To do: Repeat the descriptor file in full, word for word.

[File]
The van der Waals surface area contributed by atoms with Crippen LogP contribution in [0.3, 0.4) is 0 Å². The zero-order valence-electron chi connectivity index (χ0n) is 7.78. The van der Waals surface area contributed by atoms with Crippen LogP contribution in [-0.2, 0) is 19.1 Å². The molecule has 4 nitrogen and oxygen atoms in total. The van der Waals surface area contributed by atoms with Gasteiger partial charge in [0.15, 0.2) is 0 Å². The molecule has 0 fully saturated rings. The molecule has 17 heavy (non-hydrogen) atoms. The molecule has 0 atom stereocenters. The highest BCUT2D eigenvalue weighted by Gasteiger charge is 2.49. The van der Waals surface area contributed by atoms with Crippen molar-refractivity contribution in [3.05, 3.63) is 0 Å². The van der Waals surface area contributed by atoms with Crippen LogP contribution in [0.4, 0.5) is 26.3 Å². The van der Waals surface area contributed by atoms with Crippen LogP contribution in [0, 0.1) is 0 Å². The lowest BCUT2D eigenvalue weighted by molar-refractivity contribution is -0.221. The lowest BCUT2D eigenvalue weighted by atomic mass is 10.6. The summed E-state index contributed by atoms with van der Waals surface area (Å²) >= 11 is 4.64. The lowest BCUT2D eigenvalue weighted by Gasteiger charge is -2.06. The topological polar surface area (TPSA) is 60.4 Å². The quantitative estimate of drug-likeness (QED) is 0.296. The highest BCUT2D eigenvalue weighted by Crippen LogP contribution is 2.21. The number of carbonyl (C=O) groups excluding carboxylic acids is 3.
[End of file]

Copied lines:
The van der Waals surface area contributed by atoms with Crippen LogP contribution in [0.3, 0.4) is 0 Å². The zero-order valence-electron chi connectivity index (χ0n) is 7.78. The van der Waals surface area contributed by atoms with Crippen LogP contribution in [-0.2, 0) is 19.1 Å². The molecule has 4 nitrogen and oxygen atoms in total. The van der Waals surface area contributed by atoms with Gasteiger partial charge in [0.15, 0.2) is 0 Å². The molecule has 0 fully saturated rings. The molecule has 17 heavy (non-hydrogen) atoms. The molecule has 0 atom stereocenters. The highest BCUT2D eigenvalue weighted by Gasteiger charge is 2.49. The van der Waals surface area contributed by atoms with Crippen molar-refractivity contribution in [3.05, 3.63) is 0 Å². The van der Waals surface area contributed by atoms with Crippen LogP contribution in [0.4, 0.5) is 26.3 Å². The van der Waals surface area contributed by atoms with Crippen LogP contribution in [0, 0.1) is 0 Å². The lowest BCUT2D eigenvalue weighted by molar-refractivity contribution is -0.221. The lowest BCUT2D eigenvalue weighted by atomic mass is 10.6. The summed E-state index contributed by atoms with van der Waals surface area (Å²) >= 11 is 4.64. The lowest BCUT2D eigenvalue weighted by Gasteiger charge is -2.06. The topological polar surface area (TPSA) is 60.4 Å². The quantitative estimate of drug-likeness (QED) is 0.296. The highest BCUT2D eigenvalue weighted by Crippen LogP contribution is 2.21. The number of carbonyl (C=O) groups excluding carboxylic acids is 3.